I’ve been doing a lot of thinking lately, and the good kind, not the kind where I get really caught up in my own anxieties. I’ve been listening to a lot of smart people, but they haven’t been telling me what to think, which I’ve grown accustom to through years of schooling. No, these people I’ve found through varies outlets on my laptop, where asking me questions. They wanted me to produce the answers for myself.
In a debate I heard someone ask “who taught you that?” to someone who was presenting one of their most dramatic viewpoints, something that they saw completely as fact.
Who taught me my dramatic viewpoints? The answer isn’t one person, it hardly ever is. We tend to take notes from hundreds of people and then write our essays. That’s how we should do it anyways, if your answer is easily a single person than you should probably go take some more notes, even if it’s just to compare and contrast.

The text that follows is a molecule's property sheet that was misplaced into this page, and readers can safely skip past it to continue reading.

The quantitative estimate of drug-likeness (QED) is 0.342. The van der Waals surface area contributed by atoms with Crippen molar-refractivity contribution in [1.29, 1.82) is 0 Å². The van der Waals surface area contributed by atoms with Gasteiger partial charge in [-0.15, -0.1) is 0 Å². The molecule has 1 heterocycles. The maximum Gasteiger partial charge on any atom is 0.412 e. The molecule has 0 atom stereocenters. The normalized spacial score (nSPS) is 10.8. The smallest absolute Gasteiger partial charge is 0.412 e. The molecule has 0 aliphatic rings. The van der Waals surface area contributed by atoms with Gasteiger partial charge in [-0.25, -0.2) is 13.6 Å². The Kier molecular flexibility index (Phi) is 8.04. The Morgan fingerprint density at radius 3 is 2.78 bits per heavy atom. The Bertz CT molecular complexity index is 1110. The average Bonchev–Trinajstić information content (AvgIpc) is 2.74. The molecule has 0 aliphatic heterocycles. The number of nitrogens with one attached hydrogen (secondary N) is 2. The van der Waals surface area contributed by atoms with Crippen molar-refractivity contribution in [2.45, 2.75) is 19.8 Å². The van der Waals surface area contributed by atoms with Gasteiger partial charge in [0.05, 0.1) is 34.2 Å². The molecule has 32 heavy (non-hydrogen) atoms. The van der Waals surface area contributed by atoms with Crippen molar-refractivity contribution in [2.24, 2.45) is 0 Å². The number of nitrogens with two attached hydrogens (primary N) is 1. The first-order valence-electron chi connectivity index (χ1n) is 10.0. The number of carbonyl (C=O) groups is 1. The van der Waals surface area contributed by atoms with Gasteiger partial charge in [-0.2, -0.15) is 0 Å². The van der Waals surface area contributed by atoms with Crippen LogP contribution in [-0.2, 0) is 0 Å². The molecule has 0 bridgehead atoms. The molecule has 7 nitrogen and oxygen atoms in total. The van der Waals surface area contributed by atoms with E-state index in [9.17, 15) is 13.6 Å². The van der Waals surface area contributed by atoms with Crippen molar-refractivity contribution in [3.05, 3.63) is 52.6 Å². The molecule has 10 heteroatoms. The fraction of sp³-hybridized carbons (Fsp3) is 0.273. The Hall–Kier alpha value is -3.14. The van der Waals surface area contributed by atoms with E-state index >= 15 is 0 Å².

But the question got me thinking about how sometimes when we learn things we don’t question it. We just take someone’s (or a group of people’s) ideas and adapt them, they simply become our own. This happens a lot when we are surrounded by one kind of idea. When our notes are one sided.
It’s also why we can see such dramatic phases in our lives when we look back. Who were you around when you went into that stage. Who taught you that way of life?